This options program offers students to take one of two four-credit elective courses: "The Psychology of Well Being," which explores principles of physical and mental health, or "Alcohol 101," which teachers the dangerous effects of alcohol, especially those involved in college situations. Along with this, they had established a Greek self-study committee, through which a Greek Council was formed (Kempert 12).
This will educate students about the dangers they are placing on the pledges and change their ways while offering them the incentive of lowered sanctions at the same time. Incentives seem to be the best way to reach these organizations and hopefully it will subject them to the knowledge of what their actions may cause others. An alternative replacement to hazing activities would be another way to eliminate this problem. They could foster their unity in ways such as involving the whole group in a community charity.
By asking the pledges to involve themselves in charities, or present the group with specific ideas for charitable work, would show the pledge"s sense of commitment to the group, along with helping to show the public the goodness that can become of these groups (Crothers 50). Instead of making the pledges do chores or excessive exercise, why not promote scholarship by designating study hours.
What better way to prove an organization"s worthiness but by setting an example scholastically. These fraternities or sororities could invite leaders of the national groups or advisors to speak at a meeting instead of forcing these pledges to incessantly recite names or worthless facts about the group they are pledging to. Many alternatives are out there; one just has to have the strength to bring it to mention. Of course other solutions such as the undercover spies have been thought of.
But, this would only seem to tear the organization apart and make them more careful in whom the choose as pledges, make them more dangerous and secretive in their activities, and less likely to help someone once they have been injured for fear of getting caught. A combination of incentives, alternatives, and a council to create a forum to discuss these alternatives to the hazing process is the most reasonable solution to this problem. Using otherwise "sneaky" tactics could only increase the problem and drive it further underground. As stated before, it can be hard to talk members into changes this tradition of the organization, but through time and education they will see its benefits. By performing such alternatives as previously mentioned, the dangerous hazing process will be eliminated and the "good-side" of these groups will become evident.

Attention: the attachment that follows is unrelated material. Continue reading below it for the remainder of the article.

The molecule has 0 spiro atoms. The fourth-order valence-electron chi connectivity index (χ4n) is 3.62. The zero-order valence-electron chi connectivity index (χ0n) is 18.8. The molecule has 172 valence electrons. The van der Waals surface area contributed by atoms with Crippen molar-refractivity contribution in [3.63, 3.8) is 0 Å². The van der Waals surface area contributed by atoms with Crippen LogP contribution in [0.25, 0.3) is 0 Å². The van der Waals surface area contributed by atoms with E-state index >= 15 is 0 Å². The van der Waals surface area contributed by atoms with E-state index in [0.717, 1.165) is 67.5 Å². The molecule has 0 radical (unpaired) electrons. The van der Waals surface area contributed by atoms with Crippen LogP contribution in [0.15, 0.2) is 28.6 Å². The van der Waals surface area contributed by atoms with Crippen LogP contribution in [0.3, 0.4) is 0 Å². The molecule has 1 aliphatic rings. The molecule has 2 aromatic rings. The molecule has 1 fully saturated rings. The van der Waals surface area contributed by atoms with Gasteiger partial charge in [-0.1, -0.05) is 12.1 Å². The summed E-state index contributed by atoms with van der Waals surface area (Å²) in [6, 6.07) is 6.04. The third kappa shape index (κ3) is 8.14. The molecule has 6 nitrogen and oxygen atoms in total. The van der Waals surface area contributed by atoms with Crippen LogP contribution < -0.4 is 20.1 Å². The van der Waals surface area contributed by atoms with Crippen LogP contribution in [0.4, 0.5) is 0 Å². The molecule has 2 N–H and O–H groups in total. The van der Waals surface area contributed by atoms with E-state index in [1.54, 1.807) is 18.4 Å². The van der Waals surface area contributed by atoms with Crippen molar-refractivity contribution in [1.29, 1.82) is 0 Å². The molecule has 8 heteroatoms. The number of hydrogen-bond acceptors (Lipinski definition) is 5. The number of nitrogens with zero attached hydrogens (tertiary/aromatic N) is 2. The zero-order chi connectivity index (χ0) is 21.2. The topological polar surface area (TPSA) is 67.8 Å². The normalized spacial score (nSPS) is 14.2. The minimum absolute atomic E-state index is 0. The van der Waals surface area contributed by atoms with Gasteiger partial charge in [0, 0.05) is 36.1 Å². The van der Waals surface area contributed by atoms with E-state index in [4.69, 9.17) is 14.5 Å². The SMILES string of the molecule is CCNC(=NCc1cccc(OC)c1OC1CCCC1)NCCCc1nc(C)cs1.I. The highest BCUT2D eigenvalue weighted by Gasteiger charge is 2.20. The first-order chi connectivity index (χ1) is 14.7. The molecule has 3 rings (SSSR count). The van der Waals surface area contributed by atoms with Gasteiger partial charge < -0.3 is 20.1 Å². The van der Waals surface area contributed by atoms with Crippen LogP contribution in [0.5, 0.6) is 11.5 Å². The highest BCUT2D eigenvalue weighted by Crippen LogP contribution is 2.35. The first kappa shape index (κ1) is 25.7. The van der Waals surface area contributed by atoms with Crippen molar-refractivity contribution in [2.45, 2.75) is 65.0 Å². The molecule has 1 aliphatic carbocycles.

Working together on a project, such as one that will help the local community, will bring a sense of accomplishments to the members and a sense of pride to both the community and the institution (Kempert 12). Of course the only way these solutions could come into effect is if the organizations and the institution work together. The school has to realize that, even if there has been no public incidences regarding hazing in their school, hazing probably does exist. It is this thought that should cause them to form some sort of incentive program of their own to counteract it. However, the members also have to take responsibility and go to the school for help in organizing the possible incentives and alternatives.